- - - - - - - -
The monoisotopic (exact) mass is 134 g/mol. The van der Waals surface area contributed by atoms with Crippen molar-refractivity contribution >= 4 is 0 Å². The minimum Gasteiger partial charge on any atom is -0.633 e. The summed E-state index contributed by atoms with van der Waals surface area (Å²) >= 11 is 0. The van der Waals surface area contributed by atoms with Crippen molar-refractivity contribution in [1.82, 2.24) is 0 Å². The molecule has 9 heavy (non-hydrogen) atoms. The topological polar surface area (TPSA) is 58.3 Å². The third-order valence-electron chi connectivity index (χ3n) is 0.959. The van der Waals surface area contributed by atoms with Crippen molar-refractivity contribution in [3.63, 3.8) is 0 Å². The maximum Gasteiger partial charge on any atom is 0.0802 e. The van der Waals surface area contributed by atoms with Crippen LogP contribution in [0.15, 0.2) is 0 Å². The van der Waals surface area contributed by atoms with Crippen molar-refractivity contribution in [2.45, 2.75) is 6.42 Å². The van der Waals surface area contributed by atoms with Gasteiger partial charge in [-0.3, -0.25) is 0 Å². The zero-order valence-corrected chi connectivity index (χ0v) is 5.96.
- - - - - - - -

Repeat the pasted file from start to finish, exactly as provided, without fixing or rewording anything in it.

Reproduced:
The monoisotopic (exact) mass is 134 g/mol. The van der Waals surface area contributed by atoms with Crippen molar-refractivity contribution >= 4 is 0 Å². The minimum Gasteiger partial charge on any atom is -0.633 e. The summed E-state index contributed by atoms with van der Waals surface area (Å²) >= 11 is 0. The van der Waals surface area contributed by atoms with Crippen molar-refractivity contribution in [1.82, 2.24) is 0 Å². The molecule has 9 heavy (non-hydrogen) atoms. The topological polar surface area (TPSA) is 58.3 Å². The third-order valence-electron chi connectivity index (χ3n) is 0.959. The van der Waals surface area contributed by atoms with Crippen molar-refractivity contribution in [3.63, 3.8) is 0 Å². The maximum Gasteiger partial charge on any atom is 0.0802 e. The van der Waals surface area contributed by atoms with Crippen LogP contribution in [0.15, 0.2) is 0 Å². The van der Waals surface area contributed by atoms with Crippen molar-refractivity contribution in [2.45, 2.75) is 6.42 Å². The van der Waals surface area contributed by atoms with Gasteiger partial charge in [-0.3, -0.25) is 0 Å². The zero-order valence-corrected chi connectivity index (χ0v) is 5.96.